Clinical Infectious Diseases 15 Oct 2010 V.51  N.8 p.895-903

Timothy C. Jenkins,1,4 Allison L. Sabel,3,5 Ellen E. Sarcone,2,4 Connie S. Price,1,4 Philip S. Mehler,2,3,4 and William J. Burman1,4

1Department of Medicine and Division of Infectious Diseases, 2Department of Medicine, and 3Department of Patient Safety and Quality, Denver Health Medical Center, and Departments of 4Medicine and 5Preventive Medicine and Biometry, University of Colorado Denver, Denver

Background

Although complicated skin and soft-tissue infections (SSTIs) are among the most common infections requiring hospitalization, their clinical spectrum, management, and outcomes have not been well described.

Methods

We report a cohort of consecutive adult patients hospitalized for SSTI from 1 January through 31 December 2007 at an academic medical center. Cases meeting inclusion criteria were reviewed and classified as cellulitis, cutaneous abscess, or SSTI with additional complicating factors.

Results

In total, 322 patients were included; 66 (20%) had cellulitis, 103 (32%) had cutaneous abscess, and 153 (48%) had SSTI with additional complicating factors. Injection drug use, diabetes mellitus, and alcohol abuse were common comorbidities. Serum inflammatory markers were routinely measured and blood cultures and imaging studies were routinely performed in each group. Of 150 patients with a positive culture result for an abscess, deep tissue, or blood, Staphylococcus aureus or streptococci were identified in 145 (97%). Use of antibiotics with broad aerobic gram-negative activity (61%–80% of patients) or anaerobic activity (73%–83% of patients) was frequent in each group. The median duration of therapy for cellulitis, cutaneous abscess, and SSTI with additional complicating factors was 13 (interquartile range [IQR], 10–14), 13 (IQR, 10–16), and 14 (IQR, 11–17) days, respectively. Treatment failure, recurrence, or rehospitalization due to SSTI within 30 days occurred in 12.1%, 4.9%, and 9.2% of patients, respectively.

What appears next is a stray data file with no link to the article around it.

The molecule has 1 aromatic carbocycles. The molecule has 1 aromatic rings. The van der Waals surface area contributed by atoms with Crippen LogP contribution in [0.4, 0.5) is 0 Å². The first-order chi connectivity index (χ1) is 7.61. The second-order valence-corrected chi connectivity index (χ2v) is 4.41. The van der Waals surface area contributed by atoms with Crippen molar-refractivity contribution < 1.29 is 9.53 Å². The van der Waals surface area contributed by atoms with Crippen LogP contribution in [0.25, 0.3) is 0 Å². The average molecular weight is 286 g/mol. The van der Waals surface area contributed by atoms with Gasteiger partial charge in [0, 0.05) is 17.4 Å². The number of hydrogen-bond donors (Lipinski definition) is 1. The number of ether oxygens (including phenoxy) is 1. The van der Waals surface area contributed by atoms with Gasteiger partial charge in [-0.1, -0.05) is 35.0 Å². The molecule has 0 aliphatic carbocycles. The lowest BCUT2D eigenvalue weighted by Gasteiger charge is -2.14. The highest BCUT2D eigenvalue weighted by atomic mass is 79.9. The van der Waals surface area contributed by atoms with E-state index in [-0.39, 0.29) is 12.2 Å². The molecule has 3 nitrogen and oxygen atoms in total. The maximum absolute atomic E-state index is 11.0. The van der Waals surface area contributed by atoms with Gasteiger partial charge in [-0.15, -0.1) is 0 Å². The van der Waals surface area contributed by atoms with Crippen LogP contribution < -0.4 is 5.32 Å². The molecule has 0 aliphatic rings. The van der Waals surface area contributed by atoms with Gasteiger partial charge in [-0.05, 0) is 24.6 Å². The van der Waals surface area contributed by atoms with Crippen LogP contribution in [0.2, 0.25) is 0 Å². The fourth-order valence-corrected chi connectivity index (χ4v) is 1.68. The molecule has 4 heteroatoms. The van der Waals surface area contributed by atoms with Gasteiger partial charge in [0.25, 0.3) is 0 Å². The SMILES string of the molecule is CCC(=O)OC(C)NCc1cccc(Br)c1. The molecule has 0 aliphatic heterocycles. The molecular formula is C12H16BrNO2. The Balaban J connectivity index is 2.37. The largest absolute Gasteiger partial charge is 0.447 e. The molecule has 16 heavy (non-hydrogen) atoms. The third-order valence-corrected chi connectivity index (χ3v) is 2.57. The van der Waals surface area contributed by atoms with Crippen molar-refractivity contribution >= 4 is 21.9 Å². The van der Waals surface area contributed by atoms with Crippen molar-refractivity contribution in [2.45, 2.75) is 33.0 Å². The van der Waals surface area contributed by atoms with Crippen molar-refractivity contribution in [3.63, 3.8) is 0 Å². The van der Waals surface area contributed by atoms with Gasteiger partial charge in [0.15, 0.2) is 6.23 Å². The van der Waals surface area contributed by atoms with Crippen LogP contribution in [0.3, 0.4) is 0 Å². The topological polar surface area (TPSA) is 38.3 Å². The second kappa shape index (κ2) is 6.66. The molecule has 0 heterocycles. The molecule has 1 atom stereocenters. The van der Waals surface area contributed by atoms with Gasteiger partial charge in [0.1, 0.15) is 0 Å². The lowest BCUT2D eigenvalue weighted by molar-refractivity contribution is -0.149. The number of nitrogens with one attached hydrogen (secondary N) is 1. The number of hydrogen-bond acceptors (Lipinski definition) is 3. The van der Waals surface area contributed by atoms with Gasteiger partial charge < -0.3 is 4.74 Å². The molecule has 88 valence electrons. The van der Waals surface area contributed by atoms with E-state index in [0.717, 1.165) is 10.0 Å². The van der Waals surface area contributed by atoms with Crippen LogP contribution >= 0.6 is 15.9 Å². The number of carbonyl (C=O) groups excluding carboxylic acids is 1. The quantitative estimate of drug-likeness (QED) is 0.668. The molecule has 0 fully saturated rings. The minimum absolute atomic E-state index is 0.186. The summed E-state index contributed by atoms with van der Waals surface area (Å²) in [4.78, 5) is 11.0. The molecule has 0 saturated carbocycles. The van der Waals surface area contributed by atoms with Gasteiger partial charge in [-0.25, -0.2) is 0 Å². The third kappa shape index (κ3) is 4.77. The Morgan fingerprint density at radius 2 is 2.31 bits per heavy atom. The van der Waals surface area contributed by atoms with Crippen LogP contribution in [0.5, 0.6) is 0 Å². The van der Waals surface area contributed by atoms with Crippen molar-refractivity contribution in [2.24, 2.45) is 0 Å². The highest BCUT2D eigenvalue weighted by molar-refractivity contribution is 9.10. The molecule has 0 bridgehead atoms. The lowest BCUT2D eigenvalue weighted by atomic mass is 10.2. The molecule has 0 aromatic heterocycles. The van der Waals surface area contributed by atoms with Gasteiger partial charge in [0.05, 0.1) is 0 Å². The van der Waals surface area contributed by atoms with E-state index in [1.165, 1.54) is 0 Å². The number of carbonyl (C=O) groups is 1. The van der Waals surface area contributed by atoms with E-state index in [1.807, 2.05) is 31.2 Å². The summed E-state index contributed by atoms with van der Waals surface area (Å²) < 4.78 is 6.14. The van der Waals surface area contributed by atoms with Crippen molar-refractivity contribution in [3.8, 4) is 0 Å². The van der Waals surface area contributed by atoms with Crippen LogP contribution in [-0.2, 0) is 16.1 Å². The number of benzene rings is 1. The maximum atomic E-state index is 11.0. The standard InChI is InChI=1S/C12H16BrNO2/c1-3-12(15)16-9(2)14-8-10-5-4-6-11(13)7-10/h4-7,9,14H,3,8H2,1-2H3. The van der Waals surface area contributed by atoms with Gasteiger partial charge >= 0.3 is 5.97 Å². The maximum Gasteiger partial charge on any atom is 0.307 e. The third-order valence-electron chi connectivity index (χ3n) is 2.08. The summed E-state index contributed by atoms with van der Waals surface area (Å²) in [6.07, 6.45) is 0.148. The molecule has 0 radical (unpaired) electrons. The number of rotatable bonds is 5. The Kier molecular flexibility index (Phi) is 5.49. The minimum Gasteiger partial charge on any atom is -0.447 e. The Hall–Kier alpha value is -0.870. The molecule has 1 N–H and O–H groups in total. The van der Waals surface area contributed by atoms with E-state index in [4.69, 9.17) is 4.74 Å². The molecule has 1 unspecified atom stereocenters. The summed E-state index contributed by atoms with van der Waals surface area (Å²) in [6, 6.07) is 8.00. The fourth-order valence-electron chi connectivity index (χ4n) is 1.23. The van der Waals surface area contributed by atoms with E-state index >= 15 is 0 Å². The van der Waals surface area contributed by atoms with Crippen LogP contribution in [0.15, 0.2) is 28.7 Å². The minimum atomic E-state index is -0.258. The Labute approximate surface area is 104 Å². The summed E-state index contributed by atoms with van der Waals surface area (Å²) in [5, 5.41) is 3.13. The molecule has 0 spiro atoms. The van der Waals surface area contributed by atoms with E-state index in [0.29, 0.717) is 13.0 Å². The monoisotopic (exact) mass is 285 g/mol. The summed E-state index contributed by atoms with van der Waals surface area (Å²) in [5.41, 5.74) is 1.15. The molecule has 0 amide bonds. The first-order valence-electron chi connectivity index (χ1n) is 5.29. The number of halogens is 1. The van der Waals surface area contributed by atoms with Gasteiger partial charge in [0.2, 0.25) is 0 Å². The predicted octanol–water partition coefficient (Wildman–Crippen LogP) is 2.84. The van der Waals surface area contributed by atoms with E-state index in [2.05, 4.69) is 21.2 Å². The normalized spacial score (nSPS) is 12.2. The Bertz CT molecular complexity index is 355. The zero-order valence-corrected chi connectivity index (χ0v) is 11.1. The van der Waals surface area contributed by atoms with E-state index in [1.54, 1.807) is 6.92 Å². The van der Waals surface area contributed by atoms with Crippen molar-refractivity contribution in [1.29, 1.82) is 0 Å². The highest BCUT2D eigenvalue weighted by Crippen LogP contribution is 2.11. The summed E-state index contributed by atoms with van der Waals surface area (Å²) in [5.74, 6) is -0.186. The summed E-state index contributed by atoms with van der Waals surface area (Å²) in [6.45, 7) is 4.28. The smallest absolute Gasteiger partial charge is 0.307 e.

Conclusions

Hospitalizations for SSTI were common; more than half were due to cellulitis or cutaneous abscess. Frequent use of potentially unnecessary diagnostic studies, broad-spectrum antibiotic therapy, and prolonged treatment courses in these patients suggest targets for antimicrobial stewardship programs.

abstract

http://www.journals.uchicago.edu/doi/abs/10.1086/656431

PDF

http://www.journals.uchicago.edu/doi/pdf/10.1086/656431

EDITORIAL COMMENTARY

Skin and Soft-Tissue Infections: Modern Evolution of an Ancient Problem

Brad Spellberg

Division of General Internal Medicine, Los Angeles Biomedical Research Institute at Harbor–University of California at Los Angeles (UCLA) Medical Center, Torrance, and David Geffen School of Medicine at UCLA, Los Angeles

FULL TEXT

http://www.journals.uchicago.edu/doi/full/10.1086/656432

PDF

http://www.journals.uchicago.edu/doi/pdf/10.1086/656432

September 24, 2010 at 11:31 am Leave a comment

Update: Detection of a Verona Integron-Encoded Metallo-Beta-Lactamase in Klebsiella pneumoniae — United States, 2010

MMWR Early Release  Sept 21, 2010 V.59  N.37 p.1212 Early Release

In July, CDC learned of a patient with a carbapenem-resistant Klebsiella pneumoniae strain that produced a Verona integron-encoded metallo-beta-lactamase carbapenemase not reported previously among Enterobacteriaceae in the United States. The patient became ill during a cruise and was first hospitalized in Greece and then in the United States. Testing showed the isolate to be nonsusceptible to all antimicrobials usually used to treat Klebsiella. Despite this resistance, the patient recovered sufficiently to be discharged after 26 days in the U.S. hospital. This report follows a June report of three cases of New Delhi metallo-beta-lactamase–producing Enterobacteriaceae. However, the most common mechanism of carbapenem resistance among Enterobacteriaceae in the United States remains production of the Klebsiella pneumoniae carbapenemase.

FULL TEXT

http://www.cdc.gov/mmwr/preview/mmwrhtml/mm5937a4.htm?s_cid=mm5937a4_w

PDF

http://www.cdc.gov/mmwr/pdf/wk/mm5937.pdf

September 24, 2010 at 11:28 am Leave a comment